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The Evolution of Google SERPs

31st May 2024

It’s crazy to think how much Google SERPs have changed over the past ten years. Google is constantly testing new features to provide users with the most relevant results based on their search queries.

From the days of simple organic listings and text ads in the sidebar to free product listings and AI search generative experience, are you ready to go on a journey through the SERP ages?

Search Results Page in 2014

Let’s cast our minds back to 2014, when, quite frankly, the search results were much simpler.

If you searched for something like shampoo back in 2014, you would see organic listings straight away with ads on the right-hand side. There were also modifiers for the search results, including images, maps, news, and timeframes. Those were the days of no fuss or frills, just good ole organic listings and obviously placed ads.

However, slowly but surely, year after year, Google’s SERPs have evolved, and they certainly don’t look like that today.

SERP features from 2014 to 2024

Here’s a brief overview of some of the biggest SERP feature additions to Google search results over the last ten years.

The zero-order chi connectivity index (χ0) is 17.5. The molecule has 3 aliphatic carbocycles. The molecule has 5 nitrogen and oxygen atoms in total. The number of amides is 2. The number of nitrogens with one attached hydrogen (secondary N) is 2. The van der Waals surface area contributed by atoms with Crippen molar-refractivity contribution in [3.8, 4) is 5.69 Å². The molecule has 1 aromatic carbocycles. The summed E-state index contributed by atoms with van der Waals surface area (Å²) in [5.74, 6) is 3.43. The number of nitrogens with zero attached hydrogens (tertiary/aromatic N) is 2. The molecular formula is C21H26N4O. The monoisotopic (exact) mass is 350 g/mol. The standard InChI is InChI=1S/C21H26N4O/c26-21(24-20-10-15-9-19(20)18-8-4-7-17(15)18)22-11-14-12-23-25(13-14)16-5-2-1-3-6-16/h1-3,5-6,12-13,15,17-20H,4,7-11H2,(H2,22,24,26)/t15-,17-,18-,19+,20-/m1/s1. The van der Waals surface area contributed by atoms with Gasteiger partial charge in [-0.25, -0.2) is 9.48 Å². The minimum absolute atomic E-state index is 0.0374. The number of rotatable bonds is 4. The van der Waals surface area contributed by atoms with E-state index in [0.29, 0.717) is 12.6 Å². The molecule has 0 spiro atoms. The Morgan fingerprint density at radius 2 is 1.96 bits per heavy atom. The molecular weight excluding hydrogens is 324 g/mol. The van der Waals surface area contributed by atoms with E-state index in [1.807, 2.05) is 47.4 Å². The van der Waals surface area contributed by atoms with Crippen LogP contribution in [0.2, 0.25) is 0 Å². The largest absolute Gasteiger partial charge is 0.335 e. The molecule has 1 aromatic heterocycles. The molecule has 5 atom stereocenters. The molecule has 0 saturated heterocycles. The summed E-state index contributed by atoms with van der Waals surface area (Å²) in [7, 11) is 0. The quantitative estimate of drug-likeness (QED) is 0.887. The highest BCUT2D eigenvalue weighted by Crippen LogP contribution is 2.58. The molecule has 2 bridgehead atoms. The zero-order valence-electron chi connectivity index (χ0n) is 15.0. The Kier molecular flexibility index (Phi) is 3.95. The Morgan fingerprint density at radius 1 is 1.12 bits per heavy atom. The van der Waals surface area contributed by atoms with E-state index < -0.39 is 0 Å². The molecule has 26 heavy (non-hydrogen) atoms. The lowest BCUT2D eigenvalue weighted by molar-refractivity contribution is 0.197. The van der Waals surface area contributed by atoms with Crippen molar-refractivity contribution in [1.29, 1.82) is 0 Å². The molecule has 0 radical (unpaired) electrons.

• 2014 – featured snippets
  • 2015 – people also ask
  • 2016 – ads moved above organic listings
  • 2018 – video carousels on desktop
  • 2019 – favicons
  • 2020 – free product listings
  • 2021 – continuous scroll
  • 2024 – AI search generative experience

Featured snippets

One of Google’s most notorious features was first introduced in late 2014: the legendary featured snippets.

Imagine getting your answer straight from the search results page, no clicks needed. Well, that’s exactly what featured snippets do. They provide a direct answer to the search query and showcase it at the very top of the page.

The information is taken directly from a website with a link provided to the specific page. Nowadays, featured snippets appear in a variety of different formats, from lists to tables to simple paragraphs. They hold the top spot in the SERPs, appearing above the organic listings, and can lead to a high click-through rate.

People Also Ask

In 2015, Google rolled out People Also Ask, a feature designed to enable users to find related answers to their queries.

They are displayed as a short list of questions. When you expand the question, you will be presented with relevant information and a link, just like a featured snippet. The PAA feature doesn’t always appear in the same place, as it depends on the search query and other SERP features.